Gallagher column: Resilience paid off for West Rowan's Graham
Published 12:00 am Wednesday, December 10, 2008
No one would’ve even noticed if Brett Graham had never gotten in on one play for the West Rowan Falcons. And no one would’ve blamed him if he had walked away from football.
As a freshman, Graham blew out his knee and didn’t play. As a sophomore, he blew out the same knee again.
But West coach Scott Young and his staff didn’t turn their back on the kid when he returned for his junior season.
“He wouldn’t let us,” Young said. “He kept fighting.”
On Saturday, Graham will start at defensive end in the final game of his senior season on those once-battered knees at BB&T Field in Winston-Salem. If he walks off with a championship ring, it will be, without a doubt, West’s most inspirational story of the 2008 season.
Doctors decided against surgery when Graham tore the ACL as a freshman. He rehabilitated the knee and came out as a sophomore.
In the preseason Blue-White scrimmage, he injured the same knee again.
The average 10th grader would’ve walked away … you know, said the heck with it.
Not Graham, he of the 4.25 GPA. He wanted to excel on the field just like in the classroom. So he discussed his football future with the doctor.
“He told me I could play but my performance probably wouldn’t be as good,” Graham said.
Undaunted, he returned to the field as a junior. Since then, David Hunt has helped transform him into a quality rush end on one of the state’s best defensive fronts.
“When you get right down to it, Brett’s a sophomore in a senior’s body,” defensive coordinator Hunt noted. “He’s a smart kid. As a junior, he knew what to do, at least on paper.”
Now, as a senior, he knows what to do on the field. In a 35-7 Western final win over South Point, he proved it with a shattering blow to the Red Raiders’ hopes.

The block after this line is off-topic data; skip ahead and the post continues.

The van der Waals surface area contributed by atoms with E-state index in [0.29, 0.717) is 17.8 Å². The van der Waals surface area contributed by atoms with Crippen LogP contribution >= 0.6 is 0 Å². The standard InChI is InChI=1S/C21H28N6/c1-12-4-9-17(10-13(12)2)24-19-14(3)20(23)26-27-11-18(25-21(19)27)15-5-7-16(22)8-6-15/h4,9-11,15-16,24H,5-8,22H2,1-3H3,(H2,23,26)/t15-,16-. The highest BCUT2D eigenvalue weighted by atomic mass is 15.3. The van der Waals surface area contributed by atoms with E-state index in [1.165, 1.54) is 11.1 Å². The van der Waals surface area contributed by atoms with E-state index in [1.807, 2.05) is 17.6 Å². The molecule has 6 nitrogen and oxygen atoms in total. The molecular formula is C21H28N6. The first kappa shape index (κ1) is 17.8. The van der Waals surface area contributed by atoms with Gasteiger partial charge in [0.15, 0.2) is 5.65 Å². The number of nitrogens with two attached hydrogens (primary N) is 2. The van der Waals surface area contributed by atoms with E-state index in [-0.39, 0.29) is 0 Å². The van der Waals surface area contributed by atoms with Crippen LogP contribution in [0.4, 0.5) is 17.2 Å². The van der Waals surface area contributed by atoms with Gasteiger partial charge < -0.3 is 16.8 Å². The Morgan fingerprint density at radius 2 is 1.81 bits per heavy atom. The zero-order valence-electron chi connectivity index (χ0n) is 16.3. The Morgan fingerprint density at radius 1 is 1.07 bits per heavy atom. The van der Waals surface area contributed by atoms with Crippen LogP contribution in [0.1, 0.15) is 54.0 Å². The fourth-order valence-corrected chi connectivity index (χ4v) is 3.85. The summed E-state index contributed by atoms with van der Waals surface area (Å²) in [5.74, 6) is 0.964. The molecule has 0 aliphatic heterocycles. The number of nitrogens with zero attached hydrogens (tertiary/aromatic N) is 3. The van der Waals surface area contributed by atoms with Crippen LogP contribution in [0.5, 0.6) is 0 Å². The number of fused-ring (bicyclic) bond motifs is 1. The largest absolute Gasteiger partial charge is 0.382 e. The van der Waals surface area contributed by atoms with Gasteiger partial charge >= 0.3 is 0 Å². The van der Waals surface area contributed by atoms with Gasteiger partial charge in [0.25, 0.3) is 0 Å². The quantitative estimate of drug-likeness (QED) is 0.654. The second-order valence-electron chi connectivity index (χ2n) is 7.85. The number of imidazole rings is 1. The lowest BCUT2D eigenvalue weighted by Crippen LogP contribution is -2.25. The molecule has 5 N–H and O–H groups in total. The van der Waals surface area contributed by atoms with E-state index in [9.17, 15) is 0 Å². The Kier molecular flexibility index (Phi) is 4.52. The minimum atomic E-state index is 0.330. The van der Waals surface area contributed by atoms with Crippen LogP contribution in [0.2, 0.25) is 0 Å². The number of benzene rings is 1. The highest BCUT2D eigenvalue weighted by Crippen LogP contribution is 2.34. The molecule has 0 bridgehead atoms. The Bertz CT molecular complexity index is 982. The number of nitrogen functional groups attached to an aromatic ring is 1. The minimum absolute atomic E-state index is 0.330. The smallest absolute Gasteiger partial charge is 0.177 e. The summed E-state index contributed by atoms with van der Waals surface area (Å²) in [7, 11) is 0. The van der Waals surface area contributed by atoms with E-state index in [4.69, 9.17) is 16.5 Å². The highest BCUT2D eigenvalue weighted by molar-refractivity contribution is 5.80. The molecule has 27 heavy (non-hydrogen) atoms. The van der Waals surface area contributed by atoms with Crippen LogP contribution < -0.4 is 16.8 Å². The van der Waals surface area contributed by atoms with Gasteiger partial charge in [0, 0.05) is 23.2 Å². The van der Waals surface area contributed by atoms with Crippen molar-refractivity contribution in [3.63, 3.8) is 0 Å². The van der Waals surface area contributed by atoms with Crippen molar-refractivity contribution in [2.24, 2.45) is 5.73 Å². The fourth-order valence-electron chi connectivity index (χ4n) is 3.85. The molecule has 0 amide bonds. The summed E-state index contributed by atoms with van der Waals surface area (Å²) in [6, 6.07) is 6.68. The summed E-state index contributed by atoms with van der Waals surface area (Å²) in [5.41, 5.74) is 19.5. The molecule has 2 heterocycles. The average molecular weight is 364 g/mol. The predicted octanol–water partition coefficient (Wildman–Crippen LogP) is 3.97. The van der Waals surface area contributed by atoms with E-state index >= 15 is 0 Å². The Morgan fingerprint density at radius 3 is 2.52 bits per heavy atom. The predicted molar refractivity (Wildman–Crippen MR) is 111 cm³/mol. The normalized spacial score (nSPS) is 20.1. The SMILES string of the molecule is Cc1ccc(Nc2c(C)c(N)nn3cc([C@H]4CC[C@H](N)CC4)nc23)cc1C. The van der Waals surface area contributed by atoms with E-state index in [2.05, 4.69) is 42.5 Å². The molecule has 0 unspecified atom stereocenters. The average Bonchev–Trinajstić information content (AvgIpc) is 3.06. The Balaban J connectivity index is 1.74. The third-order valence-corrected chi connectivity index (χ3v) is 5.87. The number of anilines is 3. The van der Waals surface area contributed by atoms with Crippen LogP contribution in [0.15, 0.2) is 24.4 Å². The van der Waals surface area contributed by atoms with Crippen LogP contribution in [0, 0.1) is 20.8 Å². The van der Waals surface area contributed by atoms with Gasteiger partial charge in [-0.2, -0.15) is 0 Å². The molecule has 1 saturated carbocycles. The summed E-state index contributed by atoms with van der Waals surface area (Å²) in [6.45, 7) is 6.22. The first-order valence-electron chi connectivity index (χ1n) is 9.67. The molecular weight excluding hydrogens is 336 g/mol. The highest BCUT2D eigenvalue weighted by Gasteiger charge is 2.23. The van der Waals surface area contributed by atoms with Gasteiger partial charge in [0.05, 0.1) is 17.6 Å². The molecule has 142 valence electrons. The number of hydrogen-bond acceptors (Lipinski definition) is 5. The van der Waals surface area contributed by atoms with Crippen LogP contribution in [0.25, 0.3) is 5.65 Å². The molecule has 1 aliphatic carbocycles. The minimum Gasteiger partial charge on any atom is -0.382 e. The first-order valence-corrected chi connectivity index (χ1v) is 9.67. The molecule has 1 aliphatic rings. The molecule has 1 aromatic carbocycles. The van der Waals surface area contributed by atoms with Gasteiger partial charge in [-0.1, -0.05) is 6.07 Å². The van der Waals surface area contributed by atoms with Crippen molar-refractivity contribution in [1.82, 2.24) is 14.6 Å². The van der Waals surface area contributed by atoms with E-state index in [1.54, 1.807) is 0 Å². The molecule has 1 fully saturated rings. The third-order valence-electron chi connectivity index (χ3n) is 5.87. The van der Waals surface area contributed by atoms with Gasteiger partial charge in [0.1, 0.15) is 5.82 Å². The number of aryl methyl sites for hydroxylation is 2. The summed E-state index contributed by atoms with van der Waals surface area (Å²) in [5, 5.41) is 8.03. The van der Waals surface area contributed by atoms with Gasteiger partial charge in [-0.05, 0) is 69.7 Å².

“One of the turning points of the South Point game is a play where Brett’s not even involved in the tackle,” Hunt said.
In the first quarter, quarterback Desmond Lowery had already handed the ball to fullback Aaron Crumbley but found Graham smashing him to the ground.
“He laid a lick on that quarterback and he came down on his shoulder,” Hunt said. From that point on, he didn’t throw the ball anywhere near what he showed on film. I think the shoulder was bothering him.”
Graham said he was just doing his job.
“(Lowery) acted like he had the ball,” Graham said. “We were told if he acted like he had the ball, to hit him like he had it.”
That play on Lowery summed up the season for Graham.
“It was one of the key plays of the game and the average person will never know that,” Hunt said. “He didn’t get credit for a tackle. He didn’t get credit for anything.”
Graham does get credit for winning an unofficial Jim Valvano award. The 5-foot-11, 190-pounder never gave up after the knee problems early in his career.
While Chris Smith, Kenderick Dunlap and Eli Goodson get the headlines, Graham keeps plugging along.
“It doesn’t matter to me if they get all the publicity,” Graham shrugged. “As long as we keep winning.”
Hunt said Graham would be the perfect offensive lineman.
“I used to say the offensive line was the best place to coach because you have no egos,” Hunt said. “They’re out for the team. Brett would’ve been a great offensive lineman with his mindset.”
Instead, No. 44 is a starting rush end on a 14-1 team vying for a state championship. The heavy brace is gone. And that first knee injury as a freshman seems like a century ago.
“It’s crazy,” Graham smiled, thinking about how far he has come. “I can’t believe it.”
His head coach can.
“I love Brett Graham,” Young said. “You can win ballgames with a lot of Brett Grahams.”
West already has. Now Young wants his unheralded senior to win at least one more.
Contact Ronnie Gallagher at 704-797-4287 or email@example.com.